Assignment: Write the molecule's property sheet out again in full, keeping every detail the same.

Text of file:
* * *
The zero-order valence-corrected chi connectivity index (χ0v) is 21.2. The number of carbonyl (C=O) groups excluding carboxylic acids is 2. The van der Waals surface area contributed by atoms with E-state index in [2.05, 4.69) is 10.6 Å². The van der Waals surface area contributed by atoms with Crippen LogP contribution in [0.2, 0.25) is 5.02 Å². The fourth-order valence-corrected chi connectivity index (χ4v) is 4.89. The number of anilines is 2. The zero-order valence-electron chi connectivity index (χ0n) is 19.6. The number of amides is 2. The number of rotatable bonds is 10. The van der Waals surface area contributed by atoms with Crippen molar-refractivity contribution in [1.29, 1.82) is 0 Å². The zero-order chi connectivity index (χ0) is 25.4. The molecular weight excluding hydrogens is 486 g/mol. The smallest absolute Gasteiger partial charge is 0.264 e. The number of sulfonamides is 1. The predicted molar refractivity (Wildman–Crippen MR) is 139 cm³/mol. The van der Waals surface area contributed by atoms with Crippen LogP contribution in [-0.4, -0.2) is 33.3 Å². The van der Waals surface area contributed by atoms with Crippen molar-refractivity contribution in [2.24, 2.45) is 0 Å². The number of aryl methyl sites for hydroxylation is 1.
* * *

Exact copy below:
The zero-order valence-corrected chi connectivity index (χ0v) is 21.2. The number of carbonyl (C=O) groups excluding carboxylic acids is 2. The van der Waals surface area contributed by atoms with E-state index in [2.05, 4.69) is 10.6 Å². The van der Waals surface area contributed by atoms with Crippen LogP contribution in [0.2, 0.25) is 5.02 Å². The fourth-order valence-corrected chi connectivity index (χ4v) is 4.89. The number of anilines is 2. The zero-order valence-electron chi connectivity index (χ0n) is 19.6. The number of amides is 2. The number of rotatable bonds is 10. The van der Waals surface area contributed by atoms with Crippen molar-refractivity contribution in [1.29, 1.82) is 0 Å². The zero-order chi connectivity index (χ0) is 25.4. The molecular weight excluding hydrogens is 486 g/mol. The smallest absolute Gasteiger partial charge is 0.264 e. The number of sulfonamides is 1. The predicted molar refractivity (Wildman–Crippen MR) is 139 cm³/mol. The van der Waals surface area contributed by atoms with Crippen LogP contribution in [-0.4, -0.2) is 33.3 Å². The van der Waals surface area contributed by atoms with Crippen molar-refractivity contribution in [2.24, 2.45) is 0 Å². The number of aryl methyl sites for hydroxylation is 1.